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Probation and Parole Officer Career in Casper, Wyoming

As of a December 2012 report from the WDOC, 6,097 offenders were on parole or probation in the state of Wyoming.  Probation/parole officers in Casper work on helping offenders to become rehabilitated and productive members of society.  They do this by first assessing the offender’s risk to society and what services would help the individual live a crime-free life.

Casper is the location of offices of both the U.S. Probation Office and the Division of Field Services for the Wyoming Department of Corrections (WDOC).  Eight probation officers work out of the Casper Office in the Ewing T. Kerr Federal Building handling cases related to federal offenders.  Probation/parole officers of the Division offices for Field Services oversee the cases of those who have committed crimes under the jurisdiction of the state of Wyoming.

How to Become a Probation/Parole Officer in Casper

State Probation Officers – To become a probation/parole officer in Casper, a bachelor’s degree is required.  Applicants submit their application and supporting documents to the WDOC recruiter at the central office in Cheyenne.  Additional requirements include having a driver’s license and being a U.S. citizen.

New employees of the WDOC learn how to become probation/parole officers in Casper by taking part in the first week of Peace Officer Standards and Training (P.O.S.T.) at the WDOC Training Academy in Rawlins.  They will be trained in staff safety and will learn the techniques of controlling offenders.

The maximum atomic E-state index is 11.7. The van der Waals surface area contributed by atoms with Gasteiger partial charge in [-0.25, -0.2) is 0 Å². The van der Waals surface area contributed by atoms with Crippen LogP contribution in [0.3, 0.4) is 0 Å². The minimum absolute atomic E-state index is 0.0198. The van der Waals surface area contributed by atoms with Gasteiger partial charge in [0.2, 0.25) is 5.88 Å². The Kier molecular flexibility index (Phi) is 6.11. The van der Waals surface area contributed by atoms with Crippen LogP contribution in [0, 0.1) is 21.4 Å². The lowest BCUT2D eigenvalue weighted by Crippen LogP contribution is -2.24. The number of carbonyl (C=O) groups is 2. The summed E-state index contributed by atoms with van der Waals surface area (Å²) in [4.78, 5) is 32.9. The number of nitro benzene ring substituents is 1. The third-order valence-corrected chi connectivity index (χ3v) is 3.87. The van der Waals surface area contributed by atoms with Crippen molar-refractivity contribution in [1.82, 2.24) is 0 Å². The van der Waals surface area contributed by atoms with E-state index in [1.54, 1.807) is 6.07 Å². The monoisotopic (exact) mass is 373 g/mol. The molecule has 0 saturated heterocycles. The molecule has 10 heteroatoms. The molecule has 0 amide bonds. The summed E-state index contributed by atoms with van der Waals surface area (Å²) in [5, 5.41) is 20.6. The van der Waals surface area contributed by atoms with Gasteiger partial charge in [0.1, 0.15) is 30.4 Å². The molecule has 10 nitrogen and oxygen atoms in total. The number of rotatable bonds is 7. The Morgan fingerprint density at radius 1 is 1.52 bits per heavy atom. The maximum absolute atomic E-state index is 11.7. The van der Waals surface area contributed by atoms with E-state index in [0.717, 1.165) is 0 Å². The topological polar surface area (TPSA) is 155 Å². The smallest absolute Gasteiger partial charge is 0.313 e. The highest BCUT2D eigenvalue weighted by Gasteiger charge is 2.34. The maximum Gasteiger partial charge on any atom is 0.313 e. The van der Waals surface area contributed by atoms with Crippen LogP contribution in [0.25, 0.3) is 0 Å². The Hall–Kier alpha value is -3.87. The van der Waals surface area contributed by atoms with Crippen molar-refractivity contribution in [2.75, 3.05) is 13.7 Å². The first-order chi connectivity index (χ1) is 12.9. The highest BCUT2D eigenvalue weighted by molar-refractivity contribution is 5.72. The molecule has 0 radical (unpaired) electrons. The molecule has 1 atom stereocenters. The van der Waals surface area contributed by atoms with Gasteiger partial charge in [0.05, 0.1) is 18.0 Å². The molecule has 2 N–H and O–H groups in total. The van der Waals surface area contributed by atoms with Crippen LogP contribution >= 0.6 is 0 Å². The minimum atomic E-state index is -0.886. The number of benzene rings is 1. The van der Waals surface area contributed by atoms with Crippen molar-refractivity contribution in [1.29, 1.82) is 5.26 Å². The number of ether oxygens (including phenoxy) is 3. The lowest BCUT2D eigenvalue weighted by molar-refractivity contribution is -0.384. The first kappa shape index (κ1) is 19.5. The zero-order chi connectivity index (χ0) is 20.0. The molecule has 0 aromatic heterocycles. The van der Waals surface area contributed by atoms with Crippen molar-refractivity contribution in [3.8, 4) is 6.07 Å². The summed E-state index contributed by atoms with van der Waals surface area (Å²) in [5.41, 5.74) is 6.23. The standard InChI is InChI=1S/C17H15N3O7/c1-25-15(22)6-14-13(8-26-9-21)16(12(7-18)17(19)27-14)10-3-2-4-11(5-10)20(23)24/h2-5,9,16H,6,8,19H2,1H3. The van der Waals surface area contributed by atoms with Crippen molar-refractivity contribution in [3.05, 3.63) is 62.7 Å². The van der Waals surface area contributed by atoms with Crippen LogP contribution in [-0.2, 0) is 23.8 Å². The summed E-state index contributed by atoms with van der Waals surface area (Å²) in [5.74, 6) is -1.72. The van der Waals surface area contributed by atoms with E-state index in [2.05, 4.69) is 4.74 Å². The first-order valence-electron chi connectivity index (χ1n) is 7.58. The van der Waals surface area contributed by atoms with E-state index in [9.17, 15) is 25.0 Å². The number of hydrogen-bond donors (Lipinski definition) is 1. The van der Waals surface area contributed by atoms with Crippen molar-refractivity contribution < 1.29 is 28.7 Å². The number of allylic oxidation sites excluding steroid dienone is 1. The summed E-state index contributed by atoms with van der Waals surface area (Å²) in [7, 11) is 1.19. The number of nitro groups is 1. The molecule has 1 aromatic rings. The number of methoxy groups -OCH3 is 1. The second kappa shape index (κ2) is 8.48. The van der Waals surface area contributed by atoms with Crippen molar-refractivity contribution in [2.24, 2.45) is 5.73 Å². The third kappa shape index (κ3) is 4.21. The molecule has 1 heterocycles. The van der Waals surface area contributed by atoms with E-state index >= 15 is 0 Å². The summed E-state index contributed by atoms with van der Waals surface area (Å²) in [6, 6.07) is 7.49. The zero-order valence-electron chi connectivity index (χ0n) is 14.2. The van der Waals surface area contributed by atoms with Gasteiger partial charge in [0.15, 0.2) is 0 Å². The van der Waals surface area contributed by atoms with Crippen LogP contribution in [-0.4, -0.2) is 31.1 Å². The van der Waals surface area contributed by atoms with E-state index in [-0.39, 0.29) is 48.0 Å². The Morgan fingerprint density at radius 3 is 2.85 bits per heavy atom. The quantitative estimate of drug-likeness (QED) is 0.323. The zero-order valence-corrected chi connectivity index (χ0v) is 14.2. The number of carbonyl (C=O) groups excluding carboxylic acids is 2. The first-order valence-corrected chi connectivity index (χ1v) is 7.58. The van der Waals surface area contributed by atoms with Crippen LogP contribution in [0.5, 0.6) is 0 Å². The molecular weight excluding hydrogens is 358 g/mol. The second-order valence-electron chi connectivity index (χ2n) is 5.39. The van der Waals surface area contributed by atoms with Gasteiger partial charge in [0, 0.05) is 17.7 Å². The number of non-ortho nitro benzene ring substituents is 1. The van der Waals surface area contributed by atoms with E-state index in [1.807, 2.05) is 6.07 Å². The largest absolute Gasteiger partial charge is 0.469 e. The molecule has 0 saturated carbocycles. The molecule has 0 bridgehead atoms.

Federal Probation Officers – Those who seek careers as federal probation officers in Casper must be younger than 37 at the time of their appointment.  They also must have excellent vision with correction and be able to hear well.  New officers are trained at the Federal Probation and Pretrial Services Training Academy in Virginia.  This six-week program is at the Federal Law Enforcement Training Center.

A Day in the Life of a Casper Wyoming Probation and Parole Officer

This risk assessment determines whether an individual will be subject to unsupervised or supervised probation.  The levels of supervision depend on the assessed risk level.  Some people are placed in the Intensive Supervision Program and are visited as often as eight times each month.  More low-risk offenders might be visited much less frequently at three month intervals.

The jobs of probation/parole officers in Casper involve helping the offender to get needed services such as GED classes, job training, substance abuse treatment, or mental health counseling.  Those on probation or parole need to refrain from drug or alcohol use and be taking part in the services that have been prescribed for them.  This includes community service in many cases.

These efforts have resulted in Wyoming’s having the second lowest recidivism rate in the U.S.  It is the lowest rate in the region according to the PEW Foundation.

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